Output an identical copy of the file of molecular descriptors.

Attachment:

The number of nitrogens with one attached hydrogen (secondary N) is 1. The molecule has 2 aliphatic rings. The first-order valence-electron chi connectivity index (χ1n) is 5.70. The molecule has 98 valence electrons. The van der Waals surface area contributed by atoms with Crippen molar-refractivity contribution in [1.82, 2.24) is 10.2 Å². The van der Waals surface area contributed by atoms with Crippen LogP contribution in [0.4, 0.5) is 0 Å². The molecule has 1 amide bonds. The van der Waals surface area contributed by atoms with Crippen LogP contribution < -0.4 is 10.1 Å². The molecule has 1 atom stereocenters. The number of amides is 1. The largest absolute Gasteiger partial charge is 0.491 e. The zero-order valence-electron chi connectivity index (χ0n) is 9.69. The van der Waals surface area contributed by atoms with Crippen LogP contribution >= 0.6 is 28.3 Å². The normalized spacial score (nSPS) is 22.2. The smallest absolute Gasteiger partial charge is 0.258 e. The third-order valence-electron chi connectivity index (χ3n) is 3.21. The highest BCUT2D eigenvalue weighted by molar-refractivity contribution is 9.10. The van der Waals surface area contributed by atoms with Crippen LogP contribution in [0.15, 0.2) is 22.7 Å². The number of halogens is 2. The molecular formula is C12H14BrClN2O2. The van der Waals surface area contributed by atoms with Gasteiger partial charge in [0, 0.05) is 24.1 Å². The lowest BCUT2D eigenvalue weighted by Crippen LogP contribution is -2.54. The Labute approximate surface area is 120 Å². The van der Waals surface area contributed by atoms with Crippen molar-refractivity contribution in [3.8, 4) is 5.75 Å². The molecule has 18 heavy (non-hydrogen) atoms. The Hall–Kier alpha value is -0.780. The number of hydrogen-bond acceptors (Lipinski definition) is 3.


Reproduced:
The number of nitrogens with one attached hydrogen (secondary N) is 1. The molecule has 2 aliphatic rings. The first-order valence-electron chi connectivity index (χ1n) is 5.70. The molecule has 98 valence electrons. The van der Waals surface area contributed by atoms with Crippen molar-refractivity contribution in [1.82, 2.24) is 10.2 Å². The van der Waals surface area contributed by atoms with Crippen LogP contribution in [0.4, 0.5) is 0 Å². The molecule has 1 amide bonds. The van der Waals surface area contributed by atoms with Crippen LogP contribution < -0.4 is 10.1 Å². The molecule has 1 atom stereocenters. The number of amides is 1. The largest absolute Gasteiger partial charge is 0.491 e. The zero-order valence-electron chi connectivity index (χ0n) is 9.69. The van der Waals surface area contributed by atoms with Crippen LogP contribution >= 0.6 is 28.3 Å². The normalized spacial score (nSPS) is 22.2. The smallest absolute Gasteiger partial charge is 0.258 e. The third-order valence-electron chi connectivity index (χ3n) is 3.21. The highest BCUT2D eigenvalue weighted by molar-refractivity contribution is 9.10. The van der Waals surface area contributed by atoms with Crippen LogP contribution in [0.15, 0.2) is 22.7 Å². The number of halogens is 2. The molecular formula is C12H14BrClN2O2. The van der Waals surface area contributed by atoms with Gasteiger partial charge in [0, 0.05) is 24.1 Å². The lowest BCUT2D eigenvalue weighted by Crippen LogP contribution is -2.54. The Labute approximate surface area is 120 Å². The van der Waals surface area contributed by atoms with Crippen molar-refractivity contribution in [3.8, 4) is 5.75 Å². The molecule has 18 heavy (non-hydrogen) atoms. The Hall–Kier alpha value is -0.780. The number of hydrogen-bond acceptors (Lipinski definition) is 3.